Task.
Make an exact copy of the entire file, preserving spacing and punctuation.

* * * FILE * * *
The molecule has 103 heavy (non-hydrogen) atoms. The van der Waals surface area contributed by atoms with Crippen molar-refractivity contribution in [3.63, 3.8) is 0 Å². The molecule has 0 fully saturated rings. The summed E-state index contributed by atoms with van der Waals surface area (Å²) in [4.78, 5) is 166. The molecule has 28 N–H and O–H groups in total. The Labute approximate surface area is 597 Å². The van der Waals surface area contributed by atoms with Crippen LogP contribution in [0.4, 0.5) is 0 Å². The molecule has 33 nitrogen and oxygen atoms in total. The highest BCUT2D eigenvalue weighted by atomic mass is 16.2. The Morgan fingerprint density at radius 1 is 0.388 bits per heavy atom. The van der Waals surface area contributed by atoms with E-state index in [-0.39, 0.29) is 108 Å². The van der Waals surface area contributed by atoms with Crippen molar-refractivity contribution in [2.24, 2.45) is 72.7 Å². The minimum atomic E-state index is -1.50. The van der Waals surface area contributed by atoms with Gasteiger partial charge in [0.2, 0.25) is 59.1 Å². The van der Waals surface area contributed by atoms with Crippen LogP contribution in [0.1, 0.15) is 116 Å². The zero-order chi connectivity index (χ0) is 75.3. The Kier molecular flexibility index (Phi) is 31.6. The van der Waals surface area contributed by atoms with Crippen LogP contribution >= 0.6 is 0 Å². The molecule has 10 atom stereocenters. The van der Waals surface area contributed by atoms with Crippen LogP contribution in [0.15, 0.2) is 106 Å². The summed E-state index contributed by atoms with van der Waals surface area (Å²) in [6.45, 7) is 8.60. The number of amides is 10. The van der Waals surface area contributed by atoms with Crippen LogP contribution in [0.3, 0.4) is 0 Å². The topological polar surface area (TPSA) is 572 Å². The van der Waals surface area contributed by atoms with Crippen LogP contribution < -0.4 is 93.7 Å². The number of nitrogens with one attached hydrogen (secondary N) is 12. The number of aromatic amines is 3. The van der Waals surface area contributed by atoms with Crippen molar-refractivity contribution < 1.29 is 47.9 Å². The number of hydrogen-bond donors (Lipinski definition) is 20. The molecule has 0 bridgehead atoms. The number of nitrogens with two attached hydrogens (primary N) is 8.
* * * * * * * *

The molecule has 103 heavy (non-hydrogen) atoms. The van der Waals surface area contributed by atoms with Crippen molar-refractivity contribution in [3.63, 3.8) is 0 Å². The molecule has 0 fully saturated rings. The summed E-state index contributed by atoms with van der Waals surface area (Å²) in [4.78, 5) is 166. The molecule has 28 N–H and O–H groups in total. The Labute approximate surface area is 597 Å². The van der Waals surface area contributed by atoms with Crippen LogP contribution in [0.4, 0.5) is 0 Å². The molecule has 33 nitrogen and oxygen atoms in total. The highest BCUT2D eigenvalue weighted by atomic mass is 16.2. The Morgan fingerprint density at radius 1 is 0.388 bits per heavy atom. The van der Waals surface area contributed by atoms with E-state index in [-0.39, 0.29) is 108 Å². The van der Waals surface area contributed by atoms with Crippen molar-refractivity contribution in [2.24, 2.45) is 72.7 Å². The minimum atomic E-state index is -1.50. The van der Waals surface area contributed by atoms with Gasteiger partial charge in [0.2, 0.25) is 59.1 Å². The van der Waals surface area contributed by atoms with Crippen LogP contribution in [0.1, 0.15) is 116 Å². The zero-order chi connectivity index (χ0) is 75.3. The Kier molecular flexibility index (Phi) is 31.6. The van der Waals surface area contributed by atoms with Crippen LogP contribution >= 0.6 is 0 Å². The molecule has 10 atom stereocenters. The van der Waals surface area contributed by atoms with Crippen LogP contribution in [0.15, 0.2) is 106 Å². The summed E-state index contributed by atoms with van der Waals surface area (Å²) in [6.45, 7) is 8.60. The number of amides is 10. The van der Waals surface area contributed by atoms with Crippen LogP contribution in [0.3, 0.4) is 0 Å². The topological polar surface area (TPSA) is 572 Å². The van der Waals surface area contributed by atoms with Crippen LogP contribution < -0.4 is 93.7 Å². The number of nitrogens with one attached hydrogen (secondary N) is 12. The number of aromatic amines is 3. The van der Waals surface area contributed by atoms with Crippen molar-refractivity contribution < 1.29 is 47.9 Å². The number of hydrogen-bond donors (Lipinski definition) is 20. The molecule has 0 bridgehead atoms. The number of nitrogens with two attached hydrogens (primary N) is 8.